Though Róbert Kičina, executive director of the Business Alliance of Slovakia (PAS), considers the portal to be a good idea, he told Hospodárske Noviny that its effectiveness will depend on the willingness of other ministries, especially the Labour, Finance and Justice Ministries, to cooperate. He referred to the Economy Ministry’s plan to forward suggestions submitted via the website to relevant ministries, for them to deal with the problems raised.

Changes still needed

The business environment in Slovakia is stable, though it is still necessary to improve it, according to the report on the state of the business environment presented by Malatinský at the April 3 cabinet meeting.

The ministry focuses mostly on identification of issues concerning access to finance, administrative barriers, regulatory restrictions, human resources, education, taxes and innovations, TASR wrote.

The report includes a list of recommendations, based on the results of so-called GAP analysis, for other ministries, in order for them to improve the current situation.

Its says, for example, that the Justice Ministry should introduce measures to accelerate and improve the effectiveness of civil court proceedings, and pass measures to make the realisation of court decisions, especially the start of distraint proceedings, more effective. The ministry should also re-evaluate the minimum basic capital for limited liability companies, analyse the introduction of the dual concept of minimum capital for limited companies, and establish an insolvency register as a register accessible by the public. In addition to this, the ministry should reduce the period for sending information about a refusal to list a company in the business register, TASR reported.

The Finance Ministry should re-evaluate and simplify forms for incomes from employment submitted by employers in order to reduce the administrative burden and eliminate duplication of data in the forms. It should also abolish the duty to provide financial statements to both the tax office and the court, and order tax officials not to ask business entities which want to register for income tax for a printout of information that is already in the business register, TASR wrote.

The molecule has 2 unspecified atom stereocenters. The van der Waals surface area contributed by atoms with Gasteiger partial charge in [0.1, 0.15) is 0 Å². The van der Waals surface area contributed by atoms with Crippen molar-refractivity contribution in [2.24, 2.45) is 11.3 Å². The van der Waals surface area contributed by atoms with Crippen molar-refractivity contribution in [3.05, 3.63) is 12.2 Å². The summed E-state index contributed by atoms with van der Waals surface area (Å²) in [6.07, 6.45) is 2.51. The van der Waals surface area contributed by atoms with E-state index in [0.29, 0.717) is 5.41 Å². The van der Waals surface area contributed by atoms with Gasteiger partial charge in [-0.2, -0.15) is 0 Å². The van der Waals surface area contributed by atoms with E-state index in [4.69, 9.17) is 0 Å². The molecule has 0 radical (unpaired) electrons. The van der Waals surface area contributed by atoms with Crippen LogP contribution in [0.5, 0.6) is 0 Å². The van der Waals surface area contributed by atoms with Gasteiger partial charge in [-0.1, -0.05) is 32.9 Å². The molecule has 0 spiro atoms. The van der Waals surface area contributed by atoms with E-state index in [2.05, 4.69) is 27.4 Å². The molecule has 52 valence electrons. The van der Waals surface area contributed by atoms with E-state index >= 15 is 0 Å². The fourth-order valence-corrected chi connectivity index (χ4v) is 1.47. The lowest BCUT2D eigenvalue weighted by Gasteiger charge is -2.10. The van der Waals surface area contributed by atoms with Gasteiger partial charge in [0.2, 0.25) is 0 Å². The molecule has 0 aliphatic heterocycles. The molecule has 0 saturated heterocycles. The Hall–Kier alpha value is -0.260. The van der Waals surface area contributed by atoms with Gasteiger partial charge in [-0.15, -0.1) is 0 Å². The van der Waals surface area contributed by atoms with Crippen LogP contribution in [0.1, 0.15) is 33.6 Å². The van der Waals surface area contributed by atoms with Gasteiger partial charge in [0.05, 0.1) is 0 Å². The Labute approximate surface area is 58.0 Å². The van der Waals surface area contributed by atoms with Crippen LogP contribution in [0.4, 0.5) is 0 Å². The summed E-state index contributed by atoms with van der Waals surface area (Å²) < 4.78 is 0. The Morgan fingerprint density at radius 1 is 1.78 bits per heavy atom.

The Economy Ministry in cooperation with the Culture Ministry should, according to the proposed recommendations, initiate negotiations with business representatives and organisations dealing with the collective management of rights in order to discuss simplification of the process by which authors and rights owners are paid fees.

The Transport Ministry should prepare a plan to digitalise the activities of construction offices, and introduce categorisation of buildings so as to simplify and shorten authorisation procedures, TASR reported.

The report also recommends that the Health Ministry abolish the need to inform health insurers when a taxpayer delays submission of his/her tax declaration, TASR wrote.

Martin Hošták, secretary of the RÚZ, told The Slovak Spectator that his organisation welcomes the measures focused on improving the business environment, adding that it would monitor whether they are implemented in practice.

However, he stressed that the proposed measures “cannot counterbalance the negative impacts of the amendment to the Labour Code or the increase in taxes and payroll taxes”.

When asked about which measures he thought were lacking in the proposed recommendations, Hošták listed the suggestion of not amending the law on collective negotiations.

Masár said he lacks any proposal to decrease taxes and payroll taxes, or make the Labour Code more flexible. He said he also wanted the state to change the conditions for employees working based on limited employment agreements, known as “na dohodu”, back to how they stood before January 1, 2013.

“Because of these measures companies get rid of employees, people lose their jobs, the state loses taxes, and companies lose this supporting tool in the area of working labour,” Masár said.